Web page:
Wildlife Biologists (left) Glenn Meador and Dylan Collins, from Tulalip Tribe Natural Resources, lift a trapped North American Beaver into a boat at Naval Radio Station Jim Creek, Washington, Oct. 12. The Tulalip Beaver Project relocates “nuisance” beavers from urban and suburban areas to hydrologically impaired tributaries in the upper Snohomish Watershed for the improvement of fish rearing habitat and fresh water storage. (U.S. Navy photo by Mass Communication Specialist 2nd Class Ethan Soto)

Wildlife Biologists (left) Glenn Meador and Dylan Collins, from Tulalip Tribe Natural Resources, lift a trapped North American Beaver into a boat at Naval Radio Station Jim Creek, Washington, Oct. 12. The Tulalip Beaver Project relocates “nuisance” beavers from urban and suburban areas to hydrologically impaired tributaries in the upper Snohomish Watershed for the improvement of fish rearing habitat and fresh water storage. (U.S. Navy photo by Mass Communication Specialist 2nd Class Ethan Soto)

For beavers, tall dams don’t always make good neighbors

Naval Station Everett and the Tulalip Tribes teamed up to remove a family of beavers. Now, they’re restoring salmon habitat.

ARLINGTON — The waters of Twin Lakes had risen several feet in the span of just a week.

The boat docks that normally offered fishing access for visitors to the Jim Creek Recreation Area were fully underwater. A parking lot near the lake had already flooded. And the levels were only continuing to rise, creeping steadily toward the little boathouse on the shore.

Given that in mid-October the area had been suffering a monthslong drought, this was unusual, to say the least. So Naval Station Everett, which owns the recreation area about 11 miles east of Arlington, set out to find out why.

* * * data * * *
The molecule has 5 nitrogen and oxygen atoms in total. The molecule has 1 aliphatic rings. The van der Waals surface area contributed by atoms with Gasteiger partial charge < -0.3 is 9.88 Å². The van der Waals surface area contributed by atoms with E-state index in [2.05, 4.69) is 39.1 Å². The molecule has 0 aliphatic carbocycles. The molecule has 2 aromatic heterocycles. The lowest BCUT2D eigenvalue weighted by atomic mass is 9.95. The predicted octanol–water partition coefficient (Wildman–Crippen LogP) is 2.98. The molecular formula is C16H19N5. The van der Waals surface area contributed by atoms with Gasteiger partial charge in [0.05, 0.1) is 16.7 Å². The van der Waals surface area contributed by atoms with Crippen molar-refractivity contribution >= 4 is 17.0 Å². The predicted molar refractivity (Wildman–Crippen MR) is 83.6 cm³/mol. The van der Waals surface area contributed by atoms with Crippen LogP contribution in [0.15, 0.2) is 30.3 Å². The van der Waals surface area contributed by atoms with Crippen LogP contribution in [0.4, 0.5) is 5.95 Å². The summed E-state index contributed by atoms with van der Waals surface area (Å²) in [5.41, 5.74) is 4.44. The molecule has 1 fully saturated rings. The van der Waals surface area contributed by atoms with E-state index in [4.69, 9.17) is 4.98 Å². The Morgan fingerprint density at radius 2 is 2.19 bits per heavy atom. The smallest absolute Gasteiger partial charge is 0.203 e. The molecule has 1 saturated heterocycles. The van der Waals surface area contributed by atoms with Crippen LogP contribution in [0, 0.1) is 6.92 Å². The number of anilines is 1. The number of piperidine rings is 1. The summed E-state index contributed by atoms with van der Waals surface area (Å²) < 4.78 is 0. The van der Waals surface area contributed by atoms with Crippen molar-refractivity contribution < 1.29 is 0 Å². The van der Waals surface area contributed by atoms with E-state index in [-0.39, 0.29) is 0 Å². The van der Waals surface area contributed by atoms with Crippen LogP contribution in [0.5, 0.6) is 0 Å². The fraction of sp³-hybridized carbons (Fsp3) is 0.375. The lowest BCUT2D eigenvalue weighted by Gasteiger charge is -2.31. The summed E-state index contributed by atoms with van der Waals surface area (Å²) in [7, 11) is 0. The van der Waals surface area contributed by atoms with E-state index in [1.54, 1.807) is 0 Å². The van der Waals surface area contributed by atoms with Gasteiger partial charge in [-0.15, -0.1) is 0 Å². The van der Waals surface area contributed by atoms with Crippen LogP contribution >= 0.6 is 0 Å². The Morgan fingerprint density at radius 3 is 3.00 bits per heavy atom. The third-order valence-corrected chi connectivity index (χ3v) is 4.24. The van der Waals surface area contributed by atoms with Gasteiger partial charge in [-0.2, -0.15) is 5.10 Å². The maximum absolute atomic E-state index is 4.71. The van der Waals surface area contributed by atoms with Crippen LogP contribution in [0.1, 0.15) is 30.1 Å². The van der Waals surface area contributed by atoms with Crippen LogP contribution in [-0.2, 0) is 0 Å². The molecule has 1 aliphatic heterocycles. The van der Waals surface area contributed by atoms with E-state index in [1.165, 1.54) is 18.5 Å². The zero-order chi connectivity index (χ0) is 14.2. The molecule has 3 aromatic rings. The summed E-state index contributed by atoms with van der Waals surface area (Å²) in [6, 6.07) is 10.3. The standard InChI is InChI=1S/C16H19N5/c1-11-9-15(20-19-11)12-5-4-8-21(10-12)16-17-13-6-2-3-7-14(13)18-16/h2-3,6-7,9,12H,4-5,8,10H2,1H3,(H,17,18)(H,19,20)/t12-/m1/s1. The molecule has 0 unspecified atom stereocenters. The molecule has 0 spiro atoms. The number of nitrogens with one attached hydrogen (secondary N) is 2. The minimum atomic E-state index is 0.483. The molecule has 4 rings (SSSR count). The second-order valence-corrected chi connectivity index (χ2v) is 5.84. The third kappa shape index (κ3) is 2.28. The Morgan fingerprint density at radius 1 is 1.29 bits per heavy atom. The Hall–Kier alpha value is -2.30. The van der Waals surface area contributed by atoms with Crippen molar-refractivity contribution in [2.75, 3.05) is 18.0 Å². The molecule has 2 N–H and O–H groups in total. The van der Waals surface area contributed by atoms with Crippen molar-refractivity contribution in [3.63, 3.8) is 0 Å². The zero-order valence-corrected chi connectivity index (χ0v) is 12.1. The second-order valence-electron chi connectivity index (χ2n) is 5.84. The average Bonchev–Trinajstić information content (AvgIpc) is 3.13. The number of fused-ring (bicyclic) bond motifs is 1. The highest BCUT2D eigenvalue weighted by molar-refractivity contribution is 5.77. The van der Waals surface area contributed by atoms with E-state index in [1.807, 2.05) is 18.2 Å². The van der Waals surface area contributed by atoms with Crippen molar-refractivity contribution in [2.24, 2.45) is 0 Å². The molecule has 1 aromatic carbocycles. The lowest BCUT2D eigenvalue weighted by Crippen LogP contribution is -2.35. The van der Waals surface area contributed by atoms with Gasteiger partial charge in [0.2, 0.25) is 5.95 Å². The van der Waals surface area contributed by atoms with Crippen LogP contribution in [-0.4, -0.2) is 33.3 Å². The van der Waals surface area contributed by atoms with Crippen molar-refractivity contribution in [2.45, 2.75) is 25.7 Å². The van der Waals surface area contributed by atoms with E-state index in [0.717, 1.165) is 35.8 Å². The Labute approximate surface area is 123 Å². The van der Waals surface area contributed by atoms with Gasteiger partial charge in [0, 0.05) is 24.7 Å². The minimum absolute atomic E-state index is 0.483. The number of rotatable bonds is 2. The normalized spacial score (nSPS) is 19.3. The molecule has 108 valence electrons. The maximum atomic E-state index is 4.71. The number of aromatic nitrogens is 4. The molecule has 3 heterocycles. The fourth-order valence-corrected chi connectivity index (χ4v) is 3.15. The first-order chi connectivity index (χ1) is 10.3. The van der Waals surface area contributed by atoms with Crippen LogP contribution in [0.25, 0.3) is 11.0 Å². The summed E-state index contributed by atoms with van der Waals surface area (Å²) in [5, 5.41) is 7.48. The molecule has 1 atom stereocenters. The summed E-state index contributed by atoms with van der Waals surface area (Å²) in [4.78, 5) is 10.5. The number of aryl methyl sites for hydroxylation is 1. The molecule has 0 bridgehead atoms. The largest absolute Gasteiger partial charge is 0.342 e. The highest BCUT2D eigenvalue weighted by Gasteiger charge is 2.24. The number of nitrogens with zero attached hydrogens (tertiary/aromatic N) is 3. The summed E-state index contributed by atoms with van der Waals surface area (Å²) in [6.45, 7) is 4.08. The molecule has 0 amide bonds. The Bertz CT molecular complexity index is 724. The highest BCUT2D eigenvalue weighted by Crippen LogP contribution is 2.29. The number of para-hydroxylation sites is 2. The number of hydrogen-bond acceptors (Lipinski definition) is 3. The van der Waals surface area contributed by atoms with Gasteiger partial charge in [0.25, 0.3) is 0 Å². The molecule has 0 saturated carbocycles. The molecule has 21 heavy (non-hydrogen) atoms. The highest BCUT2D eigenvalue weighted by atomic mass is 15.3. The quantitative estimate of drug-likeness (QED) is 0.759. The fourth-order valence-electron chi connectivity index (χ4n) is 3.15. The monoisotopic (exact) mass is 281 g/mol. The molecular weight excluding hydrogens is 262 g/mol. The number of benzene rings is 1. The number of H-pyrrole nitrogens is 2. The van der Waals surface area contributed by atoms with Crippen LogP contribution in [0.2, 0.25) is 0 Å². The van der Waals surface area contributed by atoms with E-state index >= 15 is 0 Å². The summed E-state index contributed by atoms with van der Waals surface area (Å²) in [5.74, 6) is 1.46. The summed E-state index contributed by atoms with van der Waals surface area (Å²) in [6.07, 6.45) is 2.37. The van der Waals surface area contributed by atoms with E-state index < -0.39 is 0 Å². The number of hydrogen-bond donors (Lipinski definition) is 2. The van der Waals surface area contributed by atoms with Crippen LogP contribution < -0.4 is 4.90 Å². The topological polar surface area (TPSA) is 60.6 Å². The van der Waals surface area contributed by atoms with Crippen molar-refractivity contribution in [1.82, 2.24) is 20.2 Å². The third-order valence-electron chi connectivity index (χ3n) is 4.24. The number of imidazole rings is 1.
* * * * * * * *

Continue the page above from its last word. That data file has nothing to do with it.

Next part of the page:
It wasn’t difficult for Alicia Higgs, the station’s natural resources manager, to determine the cause. A family of beavers had set up camp in the drainage between the two lakes and gotten as busy as, well, beavers in building a dam to call home.

It’s not the first time the Jim Creek location — home to a Navy radio station and a camping-and-recreation site for military members — has dealt with beaver-caused backups, Higgs said. In the past, the station might have turned to destroying dams to resolve the blockages. In other places, Higgs said, resource managers sometimes order lethal removal of beavers. But Higgs had a better idea, one that could keep the beavers happily munching wood away from the flooded lakes and benefit an ecosystem in need, too.


She reached out to the Tulalip Tribes. Since 2014, the Tulalip Beaver Project has relocated “nuisance” beavers to strategically chosen spots in the upper Snohomish watershed. Dylan Collins, assistant wildlife biologist for the Tribes, said the transplanted beavers can then serve an important purpose: restoring critical salmon habitat.